A couple months back I joined the National Marrow Donor Program Registry, now called the Be The Match Registry. It is a registry of people willing to make a bone marrow transplant to patients with leukemia or other life-threatening diseases. After undergoing chemotherapy and/or radiation, a patient needs healthy blood-forming cells from a donor who is a close genetic match. According to the website, seventy percent of patients needing a transplant do not have a donor in their family who is a close enough match. This is where the Be The Match Registry steps in.
Upon joining the registry online, you are sent a kit for collecting a swab of cheek cells. You ship that back and your information is added to their database. Doctors query this database to try and find a match for a patient in need. If you are identified as a potential match, you are called and asked to give a blood sample for more testing. At this point, you are probably one of several people being tested to find the best possible match. The chance of you being selected from here is 1 in 12.
If you do happen to be a close enough match to the patient, you are asked to attend an information session to make sure you are comfortable with the process. A physical exam is also given to make sure you are healthy enough for a donation. If all is well, you can donate through either a bone marrow donation, or a PBSC donation. You can find out more about those here. The patient's doctor chooses the method that is best for the patient.
When all is said and done, you will have participated in a life-saving transplant. Think about that. You saved a life. Imagine if that person with leukemia were your parent, your sibling, or your child. Imagine if no one in your family was able to donate, and the only option available for saving your family member was finding an unrelated donor. Think of the impact it would make if YOU could be that person for another family. That's what prompted me to join the registry.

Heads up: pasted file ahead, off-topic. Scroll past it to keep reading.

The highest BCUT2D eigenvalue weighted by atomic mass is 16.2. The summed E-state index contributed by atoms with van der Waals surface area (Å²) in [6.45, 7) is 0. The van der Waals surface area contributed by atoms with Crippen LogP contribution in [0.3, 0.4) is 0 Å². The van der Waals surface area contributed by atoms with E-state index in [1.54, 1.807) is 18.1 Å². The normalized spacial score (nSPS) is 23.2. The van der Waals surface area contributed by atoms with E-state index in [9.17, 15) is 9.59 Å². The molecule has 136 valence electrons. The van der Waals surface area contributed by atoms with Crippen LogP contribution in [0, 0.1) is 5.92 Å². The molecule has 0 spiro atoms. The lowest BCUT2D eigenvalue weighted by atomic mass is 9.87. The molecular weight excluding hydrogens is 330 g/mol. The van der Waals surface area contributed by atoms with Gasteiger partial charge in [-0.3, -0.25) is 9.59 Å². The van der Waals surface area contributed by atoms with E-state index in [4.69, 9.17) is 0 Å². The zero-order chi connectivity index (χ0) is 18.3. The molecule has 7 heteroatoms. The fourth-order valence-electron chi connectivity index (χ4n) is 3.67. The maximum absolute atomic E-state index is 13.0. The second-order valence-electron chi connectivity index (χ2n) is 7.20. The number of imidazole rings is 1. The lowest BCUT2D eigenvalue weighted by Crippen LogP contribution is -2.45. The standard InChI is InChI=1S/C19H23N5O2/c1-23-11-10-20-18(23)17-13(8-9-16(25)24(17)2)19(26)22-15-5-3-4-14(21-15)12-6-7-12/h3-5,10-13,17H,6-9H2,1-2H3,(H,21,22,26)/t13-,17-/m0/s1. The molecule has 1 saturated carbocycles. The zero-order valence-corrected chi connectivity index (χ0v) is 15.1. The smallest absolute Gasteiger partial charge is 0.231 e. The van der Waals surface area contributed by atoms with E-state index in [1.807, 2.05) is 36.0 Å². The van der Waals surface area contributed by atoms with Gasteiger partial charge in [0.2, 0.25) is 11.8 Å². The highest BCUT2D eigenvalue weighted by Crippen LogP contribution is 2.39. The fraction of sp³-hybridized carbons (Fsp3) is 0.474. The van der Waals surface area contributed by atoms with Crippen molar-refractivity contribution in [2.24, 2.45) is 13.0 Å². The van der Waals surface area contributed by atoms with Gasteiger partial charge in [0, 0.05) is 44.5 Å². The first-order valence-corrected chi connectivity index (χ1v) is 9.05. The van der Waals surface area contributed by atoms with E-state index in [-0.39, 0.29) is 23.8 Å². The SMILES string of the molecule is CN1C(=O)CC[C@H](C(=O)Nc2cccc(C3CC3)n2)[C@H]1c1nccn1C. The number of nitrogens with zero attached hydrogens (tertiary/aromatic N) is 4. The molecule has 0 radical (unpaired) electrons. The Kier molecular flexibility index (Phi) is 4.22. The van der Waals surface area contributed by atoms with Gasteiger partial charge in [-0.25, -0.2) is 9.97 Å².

As it turns out, I received a call last week that I was a potential match for a 10 year old with leukemia. I went in to a bloodcare center and had blood withdrawn to be sent off for further testing. Embarrassingly enough, I fainted halfway through the extraction process (I had 4 of 7 tubes filled), and couldn't complete the sample. But that won't faze me! I'm going back next week to finish the job and then it's a waiting game to find out if I'm a match. It could take as little as a week or as long as 60 days to find out. I'm keeping my fingers crossed. Yes, the process might be daunting and painful, but that pales in comparison to the reward.
Join the Registry and save a life.